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Claustrophobia is an intense fear of closed spaces. When exposed to the phobic situation or experiences, the person may have an immediate anxiety response, taking the form of a panic attack. Claustrophobics tend to avoid such things as elevators, tunnels, subway trains, small rooms, medical diagnostic machines, underground parking, and closets. It’s not the situation causing the fear and anxiety, but instead, the negative consequence that could result from the room, situation, or experience.
As with all phobias, there are treatments that can help an individual control or overcome the condition.
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Claustrophobia treatments include behavior therapy, exposure therapy, relaxation therapy, medications, or combinations of two or more techniques over time.
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Behavior therapy includes identifying trigger points and recognizing that reactions to triggers are learned instead of natural. Through visualization and positive thinking, the individual learns to disassociate feelings of danger with the confined space.
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Relaxation therapy is used in claustrophobia treatments to reduce anxiety, refocus attention away from the trigger, and aid in regaining a sense of control. The Diagnostic and Statistic Manual of Mental Disorders (DSM-IV, APA, 1994) classifies claustrophobia as an anxiety disorder with a specific phobia. Therefore, therapies used for treating anxiety have also shown positive results when used to treat claustrophobia. Relaxation therapy include: deep-breathing, visualization, affirmations, and meditation exercises. Over time, patients become learn to utilize particular relaxation methods when they are exposed to a claustrophobic setting.
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Breathing re-training can be effective when coupled with other claustrophobia treatments. When facing an anxiety provoking situation, a common panic reaction is an increased breathing pattern. This increased breathing can lead to hyperventilation, giving rise to further consequences that are felt, heard, and seen, further increasing the anxiety level. The goal of breathing re-training is to allow the patient to change fast breathing patterns brought on by panic or fear, to slow breathing patterns.
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One of the most frequently used claustrophobia treatments is cognitive-behavioral therapy. According to the National Institute of Mental Health, approximately 75 percent of people affected manage or overcome their phobia through cognitive-behavioral therapy. It’s important for patients to learn the causes and reasons behind their fear and anxiety. Once uncovered, therapists encourage patients to confront and change the thoughts, beliefs, and attitudes that led to their feelings of fear. Overcoming claustrophobia may be accomplished through replacing the negative thoughts that cause the fear with thoughts more rational and calming.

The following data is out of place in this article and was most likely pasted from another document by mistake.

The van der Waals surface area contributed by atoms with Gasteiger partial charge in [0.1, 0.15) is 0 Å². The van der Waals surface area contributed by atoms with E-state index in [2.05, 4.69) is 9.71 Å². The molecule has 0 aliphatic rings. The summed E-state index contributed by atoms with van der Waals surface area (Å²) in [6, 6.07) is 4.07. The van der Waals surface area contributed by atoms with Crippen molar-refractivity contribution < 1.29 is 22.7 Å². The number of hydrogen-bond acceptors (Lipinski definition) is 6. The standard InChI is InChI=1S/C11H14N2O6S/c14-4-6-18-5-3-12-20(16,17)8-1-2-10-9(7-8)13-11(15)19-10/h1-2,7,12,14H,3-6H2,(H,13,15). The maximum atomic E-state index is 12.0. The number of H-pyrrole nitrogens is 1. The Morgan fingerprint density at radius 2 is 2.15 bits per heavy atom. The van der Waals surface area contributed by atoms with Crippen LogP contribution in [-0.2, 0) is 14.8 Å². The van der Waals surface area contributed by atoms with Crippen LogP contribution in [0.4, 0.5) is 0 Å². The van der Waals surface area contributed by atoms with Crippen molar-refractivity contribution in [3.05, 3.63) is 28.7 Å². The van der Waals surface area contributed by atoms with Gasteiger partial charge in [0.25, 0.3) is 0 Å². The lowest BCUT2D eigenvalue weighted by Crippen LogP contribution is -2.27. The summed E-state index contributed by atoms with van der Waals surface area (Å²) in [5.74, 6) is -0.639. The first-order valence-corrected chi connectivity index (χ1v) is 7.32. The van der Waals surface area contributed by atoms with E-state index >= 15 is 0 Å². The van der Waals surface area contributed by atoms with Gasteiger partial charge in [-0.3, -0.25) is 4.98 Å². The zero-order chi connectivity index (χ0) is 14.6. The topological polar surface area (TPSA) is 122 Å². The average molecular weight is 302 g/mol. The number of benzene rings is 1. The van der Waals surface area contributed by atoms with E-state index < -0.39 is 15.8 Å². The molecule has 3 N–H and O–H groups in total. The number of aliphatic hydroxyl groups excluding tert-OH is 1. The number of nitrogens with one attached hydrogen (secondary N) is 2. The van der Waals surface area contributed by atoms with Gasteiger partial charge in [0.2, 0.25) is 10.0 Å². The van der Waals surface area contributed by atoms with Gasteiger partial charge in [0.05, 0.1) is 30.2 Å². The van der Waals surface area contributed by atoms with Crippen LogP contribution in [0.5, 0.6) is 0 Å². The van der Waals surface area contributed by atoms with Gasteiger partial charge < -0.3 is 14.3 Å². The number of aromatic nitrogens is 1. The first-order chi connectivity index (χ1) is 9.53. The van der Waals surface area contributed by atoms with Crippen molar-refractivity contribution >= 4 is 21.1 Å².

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One of the most common claustrophobia treatments is referred to “systematic desensitization,” or exposure therapy. Exposure therapy gradually allows the patient to confront their trigger situation – such as an elevator or room with no windows – in a safe and controlled way. The exposures are gradual, usually moving from imagination and visualization, to photos, and then finally, into reality. Eventually, the patient is able to confront the source of their fear without anxiety. They are desensitized.
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Many claustrophobia treatments attempt to protect patients from exposure to fears. However, flooding is the extreme form of exposure therapy. Flooding exposing patients to the situation they fear until their anxiety passes. It’s believed by doing so, patients will have the realization of encountering a worse-case scenario and overcoming their fear. The patient, having suffered no actual harm or death, will no longer suffer from their claustrophobia. While extreme, some believe flooding is a powerful and effective form of therapy.
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When modeling is used as a claustrophobia treatment, the patient observes others taking part in situations they fear – such as getting into and out of an elevator, entering, and exiting a small room, walking into a cave, etc. As the patient continues to observe other people confronting the situation without fear, they are encouraged to imitate or model that confidence.
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Used for many anxiety disorders, hypnosis is an alternative treatment for claustrophobes who don't wish to take medication. For some, hypnosis can provide the relaxed state necessary to confront and overcome their claustrophobia. Hypnosis may include regression hypnotherapy to help the patient remember traumatic events that led to claustrophobia. Once the event is found, the patient learns to look at the event as an adult, decreasing anxiety and panic.
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Medications may be used in combination with other claustrophobia treatments. The most commonly prescribed for claustrophobia include anti-anxiety, antidepressants and beta-blockers, typically used to treat physical symptoms of anxiety, such as heart pounding. Tranquilizers may also be prescribed in extreme situations.
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Anxiety Therapy. Help Guide. (2011). www.helpguide.org/mental/anxiety_therapy.htm. Accessed January 2011.
Claustrophobia. Epigee. (2010). http://www.epigee.org/mental_health/claustrophobia.html. Accessed January 2011.